I had a technical phone screen that went very well a couple weeks ago. The next day, HR called and asked if I had received other offers so that she could see if they needed to rush the selection process along. (This question was asked before, in my preliminary phone screen with her when she wanted to know about my job search in general). I explained that I had received an offer, but it was later withdrawn. After she probed further, I said that it was a long story.
I'm not really sure how to go about answering that question. I didn't want to go into great detail about what happened, and I didn't want them to think that I turned down the offer. Please let me know how to best answer that question. I hope this email better summarizes my current situation.
In general, I'm having trouble making it to the on-site interviews, even though I've been told that I interview very well over the phone. It has been rather tough, but I'm hopeful that the economy will improve. Thank you very much for your time and advice, and I look forward to hearing back from you.
Thanks for the details of your job search dilemma. You have a great education and I don't think you have long to wait for an offer. Your degree in materials engineering is in a hot area. Engineering in general is one of the few bright spots in this soft economy. So, I'm optimistic for you.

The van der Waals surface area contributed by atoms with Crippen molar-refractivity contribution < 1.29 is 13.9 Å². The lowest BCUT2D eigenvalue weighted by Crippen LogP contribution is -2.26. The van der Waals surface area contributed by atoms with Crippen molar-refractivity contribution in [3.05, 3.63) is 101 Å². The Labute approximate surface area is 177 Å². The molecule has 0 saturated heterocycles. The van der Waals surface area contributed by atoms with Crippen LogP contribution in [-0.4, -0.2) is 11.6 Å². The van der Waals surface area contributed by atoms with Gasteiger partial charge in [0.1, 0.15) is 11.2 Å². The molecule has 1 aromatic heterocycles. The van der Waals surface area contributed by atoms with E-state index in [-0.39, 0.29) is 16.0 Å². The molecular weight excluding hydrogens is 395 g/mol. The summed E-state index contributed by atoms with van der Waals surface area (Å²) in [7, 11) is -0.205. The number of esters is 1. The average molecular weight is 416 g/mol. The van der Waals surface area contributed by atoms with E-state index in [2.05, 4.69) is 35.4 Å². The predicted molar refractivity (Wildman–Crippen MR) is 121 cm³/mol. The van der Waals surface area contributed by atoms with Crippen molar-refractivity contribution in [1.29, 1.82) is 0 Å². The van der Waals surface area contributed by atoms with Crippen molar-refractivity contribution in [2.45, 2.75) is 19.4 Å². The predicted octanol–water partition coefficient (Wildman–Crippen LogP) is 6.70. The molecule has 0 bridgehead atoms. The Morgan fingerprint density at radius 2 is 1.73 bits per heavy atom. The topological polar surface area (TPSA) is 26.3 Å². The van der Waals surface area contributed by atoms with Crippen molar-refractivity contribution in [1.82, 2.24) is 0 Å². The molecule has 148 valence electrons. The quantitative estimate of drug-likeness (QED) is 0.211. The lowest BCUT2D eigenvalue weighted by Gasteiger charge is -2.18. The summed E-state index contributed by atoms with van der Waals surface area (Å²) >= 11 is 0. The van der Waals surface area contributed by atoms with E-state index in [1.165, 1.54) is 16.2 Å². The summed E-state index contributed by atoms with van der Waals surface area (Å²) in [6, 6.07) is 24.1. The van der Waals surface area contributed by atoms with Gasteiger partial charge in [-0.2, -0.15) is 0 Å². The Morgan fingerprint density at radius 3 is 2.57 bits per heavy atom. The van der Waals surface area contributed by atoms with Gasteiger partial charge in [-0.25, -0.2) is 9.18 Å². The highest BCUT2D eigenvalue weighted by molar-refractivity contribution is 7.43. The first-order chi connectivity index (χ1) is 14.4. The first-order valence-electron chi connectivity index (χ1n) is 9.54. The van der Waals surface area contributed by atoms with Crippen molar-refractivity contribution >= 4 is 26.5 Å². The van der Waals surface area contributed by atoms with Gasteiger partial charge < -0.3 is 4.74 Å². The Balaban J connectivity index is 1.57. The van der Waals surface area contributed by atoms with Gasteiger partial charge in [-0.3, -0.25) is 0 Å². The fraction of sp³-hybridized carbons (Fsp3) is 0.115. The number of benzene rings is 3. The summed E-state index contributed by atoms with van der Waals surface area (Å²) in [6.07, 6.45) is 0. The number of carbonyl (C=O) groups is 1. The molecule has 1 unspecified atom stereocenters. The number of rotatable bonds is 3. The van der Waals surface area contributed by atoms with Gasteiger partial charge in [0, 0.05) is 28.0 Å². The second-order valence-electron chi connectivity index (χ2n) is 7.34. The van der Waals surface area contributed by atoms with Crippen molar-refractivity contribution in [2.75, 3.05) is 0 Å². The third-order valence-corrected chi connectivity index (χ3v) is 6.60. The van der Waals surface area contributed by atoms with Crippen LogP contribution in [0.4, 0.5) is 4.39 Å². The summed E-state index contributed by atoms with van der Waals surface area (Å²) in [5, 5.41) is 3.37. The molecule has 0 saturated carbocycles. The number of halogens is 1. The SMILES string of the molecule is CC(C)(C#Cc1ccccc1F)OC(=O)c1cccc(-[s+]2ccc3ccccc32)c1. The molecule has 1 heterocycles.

The problem with the job interview process is it's a big game. Companies don't know you or trust you yet, so they ask clever questions to minimize the risk of hiring a problem child. Although you should always be truthful when answering interview questions, job seekers can sometimes be too honest.
For example, the verbal offer you received that fell apart; in my opinion, you really weren't extended a formal offer. A real offer is a written offer outlining all the details of your offer including salary, benefits, start date, etc. It sounds like the person who extended your verbal job offer jumped the gun because the ultimate decision maker...the director...hadn't completed all of the interviews.
Your offer was premature and handled very, very badly. You shouldn't be penalized for their incompetence, nor are you obligated in any way to share this botched job offer with future interviewers. Here is the truth: You interviewed there along with many others and were not extended an offer. End of story.
You weren't rejected or had a job offer withdrawn. The company decided to hire someone else and you don't know why. For all you know, you were edged out by another candidate by a hair, and they could have flipped a coin between you and the other candidate. So, don't beat yourself up about this and don't even mention it if companies ask if you've received any recent offers.
I think you're a solid candidate with a lot of potential. It's simply a matter of time before you land a job. Don't despair, even though you've been looking for a few months with minimal results. Also, don't just apply to jobs online, and make sure you have a good profile on LinkedIn, so companies can find you.